The Guy's Neurological Disability Scale (GNDS) was originally developed in the United Kingdom to measure disability in multiple sclerosis (MS). The purpose of this study was to test the reliability, validity, and sensitivity of the Americanized version of the GNDS. The following five research questions were considered: (1) Is there convergent validity of the Americanized version of the GNDS as evidenced by a significant relationship with the Short Form 36® (SF-36) and Activities of Daily Living Self-Care for MS Scale? (2) Does the Americanized version of the GNDS have the same four-factor structure as reported in the psychometric testing of the original GNDS? (3) Is the Americanized version of the GNDS a reliable measure when examined with a 2-week retest? (4) Does the Americanized version of the GNDS have internal consistency? (5) Is the Americanized version of the GNDS sensitive to changes in neurological disability from MS over time? Participants were diagnosed with relapsing-remitting MS and a history of one or more relapses in the previous 2 years. The sample included 253 participants—87% were women (n = 219), 13% were men (n = 32), and two participants did not indicate their sex. They ranged in age from 22 to 77 years (M = 46, SD = 9). The Americanized version of the GNDS was found to be a reliable, valid, and sensitive multidimensional measure of neurological disability for individuals with MS.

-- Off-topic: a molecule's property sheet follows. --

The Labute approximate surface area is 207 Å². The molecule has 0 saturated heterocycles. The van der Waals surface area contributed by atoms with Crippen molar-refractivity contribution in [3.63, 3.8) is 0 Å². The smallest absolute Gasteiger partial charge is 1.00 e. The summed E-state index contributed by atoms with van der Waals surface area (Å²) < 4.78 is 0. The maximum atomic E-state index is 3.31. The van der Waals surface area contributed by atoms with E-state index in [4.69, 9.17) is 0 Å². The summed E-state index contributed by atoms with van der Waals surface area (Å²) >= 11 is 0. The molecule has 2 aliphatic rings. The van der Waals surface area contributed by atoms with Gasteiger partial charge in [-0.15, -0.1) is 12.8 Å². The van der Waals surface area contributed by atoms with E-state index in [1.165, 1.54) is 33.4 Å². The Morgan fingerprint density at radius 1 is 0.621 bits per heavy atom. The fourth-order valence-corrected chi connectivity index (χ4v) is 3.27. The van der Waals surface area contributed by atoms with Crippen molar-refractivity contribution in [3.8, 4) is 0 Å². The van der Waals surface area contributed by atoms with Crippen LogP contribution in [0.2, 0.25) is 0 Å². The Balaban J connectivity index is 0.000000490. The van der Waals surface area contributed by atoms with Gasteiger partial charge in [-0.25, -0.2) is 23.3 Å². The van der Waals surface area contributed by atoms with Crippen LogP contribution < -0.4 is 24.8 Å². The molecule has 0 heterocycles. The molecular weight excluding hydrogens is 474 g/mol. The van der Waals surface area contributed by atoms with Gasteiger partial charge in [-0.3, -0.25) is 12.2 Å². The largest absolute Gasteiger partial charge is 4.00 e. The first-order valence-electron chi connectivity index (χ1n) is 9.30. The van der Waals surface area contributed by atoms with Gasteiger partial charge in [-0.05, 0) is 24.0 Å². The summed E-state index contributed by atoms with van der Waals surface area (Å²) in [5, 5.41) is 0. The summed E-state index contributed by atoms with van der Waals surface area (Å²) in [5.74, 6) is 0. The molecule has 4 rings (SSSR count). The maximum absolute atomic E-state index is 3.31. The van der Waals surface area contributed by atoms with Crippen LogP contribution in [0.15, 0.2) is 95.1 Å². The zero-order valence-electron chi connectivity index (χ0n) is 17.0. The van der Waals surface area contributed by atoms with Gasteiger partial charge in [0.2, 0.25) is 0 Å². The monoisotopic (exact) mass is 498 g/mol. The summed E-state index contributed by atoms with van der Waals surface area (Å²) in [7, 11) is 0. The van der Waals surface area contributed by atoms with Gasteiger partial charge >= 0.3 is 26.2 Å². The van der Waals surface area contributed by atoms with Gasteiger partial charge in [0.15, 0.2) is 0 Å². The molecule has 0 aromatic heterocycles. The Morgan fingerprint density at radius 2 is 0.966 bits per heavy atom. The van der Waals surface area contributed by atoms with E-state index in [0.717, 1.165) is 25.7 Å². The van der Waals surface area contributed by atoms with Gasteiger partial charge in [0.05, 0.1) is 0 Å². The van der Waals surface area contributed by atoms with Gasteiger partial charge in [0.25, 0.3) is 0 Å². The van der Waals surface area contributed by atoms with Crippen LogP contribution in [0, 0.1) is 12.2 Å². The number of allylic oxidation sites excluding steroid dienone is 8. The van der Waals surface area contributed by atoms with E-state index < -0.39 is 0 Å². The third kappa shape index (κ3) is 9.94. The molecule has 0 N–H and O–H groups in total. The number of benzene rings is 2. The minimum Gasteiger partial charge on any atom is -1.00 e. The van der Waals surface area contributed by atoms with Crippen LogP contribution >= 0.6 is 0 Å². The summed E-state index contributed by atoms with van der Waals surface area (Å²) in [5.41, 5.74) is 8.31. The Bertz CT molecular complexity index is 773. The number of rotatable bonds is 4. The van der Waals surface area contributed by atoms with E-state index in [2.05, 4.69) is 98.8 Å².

Questions or comments about this article may be directed to Cira Fraser, PhD APRN BC MSCN, firstname.lastname@example.org@monmouth.edu. She is an associate professor and graduate faculty at the Marjorie K. Unterberg School of Nursing and Health Studies, Monmouth University, West Long Branch, NJ.
Joanne McGurl, MSN RN, was a graduate student at the Marjorie K. Unterberg School of Nursing and Health Studies, Monmouth University, West Long Branch, NJ, at the time the study was conducted.